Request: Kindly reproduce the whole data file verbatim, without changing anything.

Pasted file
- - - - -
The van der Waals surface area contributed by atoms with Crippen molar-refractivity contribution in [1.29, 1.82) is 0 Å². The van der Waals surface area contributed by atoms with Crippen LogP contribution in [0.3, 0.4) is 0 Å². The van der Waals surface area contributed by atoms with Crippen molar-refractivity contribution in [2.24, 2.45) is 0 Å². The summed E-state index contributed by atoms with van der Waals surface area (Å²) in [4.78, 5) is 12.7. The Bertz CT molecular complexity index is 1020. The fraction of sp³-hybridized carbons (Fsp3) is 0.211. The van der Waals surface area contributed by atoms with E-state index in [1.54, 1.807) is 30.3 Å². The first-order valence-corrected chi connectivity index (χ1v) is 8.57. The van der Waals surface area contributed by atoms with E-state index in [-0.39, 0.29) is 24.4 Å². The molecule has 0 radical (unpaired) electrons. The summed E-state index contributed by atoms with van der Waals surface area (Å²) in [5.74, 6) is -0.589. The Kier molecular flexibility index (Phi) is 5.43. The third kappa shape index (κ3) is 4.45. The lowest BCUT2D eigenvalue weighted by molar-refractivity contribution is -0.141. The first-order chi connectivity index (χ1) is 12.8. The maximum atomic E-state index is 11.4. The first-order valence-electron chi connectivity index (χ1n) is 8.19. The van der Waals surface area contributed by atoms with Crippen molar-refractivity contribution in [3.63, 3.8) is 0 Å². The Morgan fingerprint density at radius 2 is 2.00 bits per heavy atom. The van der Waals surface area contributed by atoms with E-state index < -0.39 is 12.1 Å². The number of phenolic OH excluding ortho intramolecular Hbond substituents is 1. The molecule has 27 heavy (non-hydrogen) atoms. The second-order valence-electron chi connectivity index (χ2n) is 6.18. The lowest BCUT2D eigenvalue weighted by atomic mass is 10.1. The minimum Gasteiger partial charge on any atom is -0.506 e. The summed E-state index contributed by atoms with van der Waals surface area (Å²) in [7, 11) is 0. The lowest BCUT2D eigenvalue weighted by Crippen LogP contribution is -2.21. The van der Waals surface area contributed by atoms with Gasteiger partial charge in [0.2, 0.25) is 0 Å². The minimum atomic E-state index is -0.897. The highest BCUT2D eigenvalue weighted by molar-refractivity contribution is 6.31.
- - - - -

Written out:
The van der Waals surface area contributed by atoms with Crippen molar-refractivity contribution in [1.29, 1.82) is 0 Å². The van der Waals surface area contributed by atoms with Crippen LogP contribution in [0.3, 0.4) is 0 Å². The van der Waals surface area contributed by atoms with Crippen molar-refractivity contribution in [2.24, 2.45) is 0 Å². The summed E-state index contributed by atoms with van der Waals surface area (Å²) in [4.78, 5) is 12.7. The Bertz CT molecular complexity index is 1020. The fraction of sp³-hybridized carbons (Fsp3) is 0.211. The van der Waals surface area contributed by atoms with E-state index in [1.54, 1.807) is 30.3 Å². The first-order valence-corrected chi connectivity index (χ1v) is 8.57. The van der Waals surface area contributed by atoms with E-state index in [-0.39, 0.29) is 24.4 Å². The molecule has 0 radical (unpaired) electrons. The summed E-state index contributed by atoms with van der Waals surface area (Å²) in [5.74, 6) is -0.589. The Kier molecular flexibility index (Phi) is 5.43. The third kappa shape index (κ3) is 4.45. The lowest BCUT2D eigenvalue weighted by molar-refractivity contribution is -0.141. The first-order chi connectivity index (χ1) is 12.8. The maximum atomic E-state index is 11.4. The first-order valence-electron chi connectivity index (χ1n) is 8.19. The van der Waals surface area contributed by atoms with Crippen molar-refractivity contribution in [3.63, 3.8) is 0 Å². The Morgan fingerprint density at radius 2 is 2.00 bits per heavy atom. The van der Waals surface area contributed by atoms with E-state index < -0.39 is 12.1 Å². The number of phenolic OH excluding ortho intramolecular Hbond substituents is 1. The molecule has 27 heavy (non-hydrogen) atoms. The second-order valence-electron chi connectivity index (χ2n) is 6.18. The lowest BCUT2D eigenvalue weighted by atomic mass is 10.1. The minimum Gasteiger partial charge on any atom is -0.506 e. The summed E-state index contributed by atoms with van der Waals surface area (Å²) in [7, 11) is 0. The lowest BCUT2D eigenvalue weighted by Crippen LogP contribution is -2.21. The van der Waals surface area contributed by atoms with Gasteiger partial charge in [0.2, 0.25) is 0 Å². The minimum atomic E-state index is -0.897. The highest BCUT2D eigenvalue weighted by molar-refractivity contribution is 6.31.